‘Seun Ibukun-Oni, Abuja

Daily Courier – According to data by investment firm Janus Henderson, the ten companies with the highest net debt in 2021 are responsible for 17 percent of the total corporate net debt of $8.1 trillion this past year. The biggest borrowers in the past fiscal year came from two industry sectors in particular, as our chart shows.

Coming out on top are automotive companies Toyota and Volkswagen with a net debt of $186 billion and $185 billion, respectively. Competitor Mercedes-Benz had $109 billion of outstanding debts on its balance sheet this past year, while the rest of the top 8 is made up of telecommunication and utility providers like AT&T, Deutsche Telekom and Életricité de France. Although these numbers may seem high at first glance, high net debt isn’t necessarily a cause for worry, since taking out loans is seen as necessary for research, innovation and staying competitive.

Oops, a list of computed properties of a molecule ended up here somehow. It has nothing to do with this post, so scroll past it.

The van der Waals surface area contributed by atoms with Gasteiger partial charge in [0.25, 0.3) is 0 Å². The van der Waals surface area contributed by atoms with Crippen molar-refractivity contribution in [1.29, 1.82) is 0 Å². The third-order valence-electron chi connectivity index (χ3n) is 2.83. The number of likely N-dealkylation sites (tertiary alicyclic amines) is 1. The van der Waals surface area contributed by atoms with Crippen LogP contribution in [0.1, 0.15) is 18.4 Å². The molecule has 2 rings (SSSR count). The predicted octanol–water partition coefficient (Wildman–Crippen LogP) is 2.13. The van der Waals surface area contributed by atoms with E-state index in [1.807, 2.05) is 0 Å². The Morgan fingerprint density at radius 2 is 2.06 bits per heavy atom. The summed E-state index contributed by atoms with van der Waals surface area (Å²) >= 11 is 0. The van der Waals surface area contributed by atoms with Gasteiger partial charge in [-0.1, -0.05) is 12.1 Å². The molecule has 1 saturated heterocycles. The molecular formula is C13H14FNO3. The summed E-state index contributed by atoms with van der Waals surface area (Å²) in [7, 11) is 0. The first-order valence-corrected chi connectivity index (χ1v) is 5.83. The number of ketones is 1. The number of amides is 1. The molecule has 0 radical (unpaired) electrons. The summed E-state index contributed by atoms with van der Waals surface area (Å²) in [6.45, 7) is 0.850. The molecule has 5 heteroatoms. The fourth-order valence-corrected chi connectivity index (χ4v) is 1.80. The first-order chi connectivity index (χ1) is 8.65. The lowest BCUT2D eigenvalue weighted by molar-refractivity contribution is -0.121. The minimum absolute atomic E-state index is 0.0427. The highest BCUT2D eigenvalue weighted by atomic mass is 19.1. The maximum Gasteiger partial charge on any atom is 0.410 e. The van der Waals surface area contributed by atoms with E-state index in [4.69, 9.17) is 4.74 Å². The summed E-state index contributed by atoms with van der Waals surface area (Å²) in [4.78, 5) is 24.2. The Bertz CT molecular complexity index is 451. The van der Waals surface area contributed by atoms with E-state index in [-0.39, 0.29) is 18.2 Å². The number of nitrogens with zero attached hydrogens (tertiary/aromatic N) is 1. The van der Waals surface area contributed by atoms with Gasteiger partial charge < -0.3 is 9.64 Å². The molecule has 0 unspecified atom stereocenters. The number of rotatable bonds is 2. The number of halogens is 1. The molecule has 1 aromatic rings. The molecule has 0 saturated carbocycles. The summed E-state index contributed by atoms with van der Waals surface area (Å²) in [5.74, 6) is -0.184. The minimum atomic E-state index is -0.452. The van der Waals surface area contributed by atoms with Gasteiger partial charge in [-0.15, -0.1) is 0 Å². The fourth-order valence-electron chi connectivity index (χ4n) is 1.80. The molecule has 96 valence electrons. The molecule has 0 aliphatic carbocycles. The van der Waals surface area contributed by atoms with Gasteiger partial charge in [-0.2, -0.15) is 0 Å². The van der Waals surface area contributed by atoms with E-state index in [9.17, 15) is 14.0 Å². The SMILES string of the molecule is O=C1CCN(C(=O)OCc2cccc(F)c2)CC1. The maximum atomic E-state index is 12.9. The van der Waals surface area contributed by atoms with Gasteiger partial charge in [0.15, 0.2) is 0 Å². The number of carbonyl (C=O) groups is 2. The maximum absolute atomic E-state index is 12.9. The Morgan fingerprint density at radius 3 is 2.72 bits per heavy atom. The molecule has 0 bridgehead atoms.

Furthermore, net debt is calculated against cash or cash equivalents, meaning assets than can be liquidated on short notice, and doesn’t reflect the equity of the corresponding companies. Different industries also have different needs for short- and long-term loans, which makes evaluations across industry branches difficult. Nevertheless, it can be an indicator of a company’s financial health, especially when compared with competitors from the same sector, and shouldn’t overshoot a certain equity-net-debt-ratio.

As Janus Henderson analysts point out, the U.S. is responsible for more than half of the net debt of the world’s 900 leading companies. While net debt skyrocketed since 2015/2016, the investment firm expects borrowings to decline again due to “higher funding costs and an economic slowdown”, which often prompts companies to become more financially conservative.